Grabbing the mystical orb in the center at the start of a round, the player must coordinate all performing team members, passing it, moving forward, keeping it away from the enemy, and either dashing into the opposition’s flame, or tossing it from afar. Diving into the flame guarantees a lot of “dousing” to the enemy’s flame, their “Pyre,” but prevents that character from participating in the next round. Throwing the orb, on the other hand, doesn’t penalize like that, but leaves the player open to enemy attacks, and the orb can be intercepted mid-trajectory.

Characters gain experience after Rites and, upon leveling up, unlock powerful abilities to aid them in future Rites. I found Normal difficulty just fine and dandy till about my fifth Rite, where the difficulty suddenly spiked. The final Rites will require your accumulated knowledge and skills if you want to succeed.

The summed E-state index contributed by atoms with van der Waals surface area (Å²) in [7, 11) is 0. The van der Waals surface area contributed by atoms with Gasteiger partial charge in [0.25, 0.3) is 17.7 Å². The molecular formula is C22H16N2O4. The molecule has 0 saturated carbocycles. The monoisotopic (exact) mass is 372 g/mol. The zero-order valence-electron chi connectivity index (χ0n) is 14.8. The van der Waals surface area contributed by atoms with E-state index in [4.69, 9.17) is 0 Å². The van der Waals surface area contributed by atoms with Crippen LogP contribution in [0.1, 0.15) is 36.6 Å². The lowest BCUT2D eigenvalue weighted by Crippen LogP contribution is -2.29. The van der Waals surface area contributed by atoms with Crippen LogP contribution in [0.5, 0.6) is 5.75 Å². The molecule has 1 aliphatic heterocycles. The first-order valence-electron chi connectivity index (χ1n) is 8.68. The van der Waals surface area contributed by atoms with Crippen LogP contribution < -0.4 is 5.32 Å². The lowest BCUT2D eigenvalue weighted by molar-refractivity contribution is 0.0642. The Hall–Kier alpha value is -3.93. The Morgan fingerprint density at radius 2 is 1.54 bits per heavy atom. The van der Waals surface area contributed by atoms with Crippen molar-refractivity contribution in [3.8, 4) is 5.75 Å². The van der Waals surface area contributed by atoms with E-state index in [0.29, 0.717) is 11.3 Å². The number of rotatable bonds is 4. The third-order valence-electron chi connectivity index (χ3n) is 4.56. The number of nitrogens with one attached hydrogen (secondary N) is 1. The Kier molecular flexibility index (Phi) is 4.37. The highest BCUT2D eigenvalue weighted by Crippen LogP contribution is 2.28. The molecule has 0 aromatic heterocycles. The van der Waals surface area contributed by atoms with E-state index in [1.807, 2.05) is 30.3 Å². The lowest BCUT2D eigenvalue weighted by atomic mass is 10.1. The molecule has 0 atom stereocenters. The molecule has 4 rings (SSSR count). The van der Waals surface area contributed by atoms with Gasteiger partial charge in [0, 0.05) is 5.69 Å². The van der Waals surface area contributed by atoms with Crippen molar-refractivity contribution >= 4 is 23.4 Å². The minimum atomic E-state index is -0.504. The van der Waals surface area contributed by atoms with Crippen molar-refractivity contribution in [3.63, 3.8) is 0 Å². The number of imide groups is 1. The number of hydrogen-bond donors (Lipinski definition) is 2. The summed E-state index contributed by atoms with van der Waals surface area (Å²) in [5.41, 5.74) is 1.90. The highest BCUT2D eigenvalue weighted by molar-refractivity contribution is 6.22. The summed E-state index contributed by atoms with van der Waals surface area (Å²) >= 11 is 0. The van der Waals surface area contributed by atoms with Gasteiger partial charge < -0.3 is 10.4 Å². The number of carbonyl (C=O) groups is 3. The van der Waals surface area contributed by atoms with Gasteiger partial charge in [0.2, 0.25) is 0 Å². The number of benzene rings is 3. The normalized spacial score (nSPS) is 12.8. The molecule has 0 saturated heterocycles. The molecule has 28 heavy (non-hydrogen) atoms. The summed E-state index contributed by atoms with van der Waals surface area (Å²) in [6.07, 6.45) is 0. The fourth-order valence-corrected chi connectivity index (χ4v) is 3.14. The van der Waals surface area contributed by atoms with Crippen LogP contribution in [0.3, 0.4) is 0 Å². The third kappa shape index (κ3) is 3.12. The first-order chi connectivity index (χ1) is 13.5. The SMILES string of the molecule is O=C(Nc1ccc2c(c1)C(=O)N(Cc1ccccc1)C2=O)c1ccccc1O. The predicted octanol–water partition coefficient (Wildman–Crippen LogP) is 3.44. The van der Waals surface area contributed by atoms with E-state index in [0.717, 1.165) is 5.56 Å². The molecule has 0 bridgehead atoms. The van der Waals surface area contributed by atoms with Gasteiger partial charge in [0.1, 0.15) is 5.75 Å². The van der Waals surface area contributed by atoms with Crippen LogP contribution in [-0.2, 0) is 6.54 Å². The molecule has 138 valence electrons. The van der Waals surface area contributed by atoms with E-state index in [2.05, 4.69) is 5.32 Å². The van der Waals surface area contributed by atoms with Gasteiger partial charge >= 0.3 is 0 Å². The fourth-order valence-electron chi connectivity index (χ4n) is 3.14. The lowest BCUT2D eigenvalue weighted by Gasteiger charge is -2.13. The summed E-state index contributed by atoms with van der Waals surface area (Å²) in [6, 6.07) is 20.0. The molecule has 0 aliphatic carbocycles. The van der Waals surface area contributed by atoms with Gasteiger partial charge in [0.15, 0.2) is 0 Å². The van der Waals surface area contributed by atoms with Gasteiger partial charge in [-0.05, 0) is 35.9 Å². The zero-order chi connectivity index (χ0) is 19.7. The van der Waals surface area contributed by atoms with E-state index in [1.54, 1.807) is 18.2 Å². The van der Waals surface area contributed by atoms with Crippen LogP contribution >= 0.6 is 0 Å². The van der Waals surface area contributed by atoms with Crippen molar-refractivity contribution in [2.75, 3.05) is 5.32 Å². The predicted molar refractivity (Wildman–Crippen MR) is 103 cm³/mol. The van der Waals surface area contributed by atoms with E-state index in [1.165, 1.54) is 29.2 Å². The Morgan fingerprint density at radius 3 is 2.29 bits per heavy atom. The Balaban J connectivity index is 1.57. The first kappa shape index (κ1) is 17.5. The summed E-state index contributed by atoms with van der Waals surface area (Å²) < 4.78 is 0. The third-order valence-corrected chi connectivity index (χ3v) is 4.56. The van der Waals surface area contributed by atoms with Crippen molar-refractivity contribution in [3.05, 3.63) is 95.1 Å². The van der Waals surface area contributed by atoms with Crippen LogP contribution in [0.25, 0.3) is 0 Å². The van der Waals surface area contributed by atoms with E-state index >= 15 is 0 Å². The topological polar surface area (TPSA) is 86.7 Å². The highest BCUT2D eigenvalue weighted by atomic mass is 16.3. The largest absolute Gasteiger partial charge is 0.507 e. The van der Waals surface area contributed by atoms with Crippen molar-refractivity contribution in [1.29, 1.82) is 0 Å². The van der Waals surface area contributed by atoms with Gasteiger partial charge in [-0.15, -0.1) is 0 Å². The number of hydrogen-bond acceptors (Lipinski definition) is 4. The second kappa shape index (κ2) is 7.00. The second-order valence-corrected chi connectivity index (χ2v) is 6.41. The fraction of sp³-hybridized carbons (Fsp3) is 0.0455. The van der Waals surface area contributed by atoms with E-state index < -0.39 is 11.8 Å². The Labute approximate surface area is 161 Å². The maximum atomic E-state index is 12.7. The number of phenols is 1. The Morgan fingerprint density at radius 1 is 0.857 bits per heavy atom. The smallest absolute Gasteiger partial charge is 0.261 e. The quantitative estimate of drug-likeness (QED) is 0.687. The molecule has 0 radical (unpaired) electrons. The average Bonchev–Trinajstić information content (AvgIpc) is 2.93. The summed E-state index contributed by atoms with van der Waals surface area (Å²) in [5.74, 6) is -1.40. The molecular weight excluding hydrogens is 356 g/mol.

A couple things Supergiant Games has always done well are its visuals and music. All three of their titles define the indie genre for their artistic originality and genuine uniqueness. Darren Korb’s soundtracks are always must-buys, period. For Pyre, he composed an eclectic mix of medieval instruments and low-fi hip hop. I honestly can’t put my finger on it, but it’s different, and it’s good! Pyre’s visuals, likewise, evoke a combination of styles you wouldn’t expect. Personally, Pyre’s visual aesthetic was more miss than hit, though I do not hold that against the art directors. That’s my preferential bias at play; I don’t question their ability, nor do I discourage players from trying Pyre on that point. Pyre looks fantastic, in all senses of the word.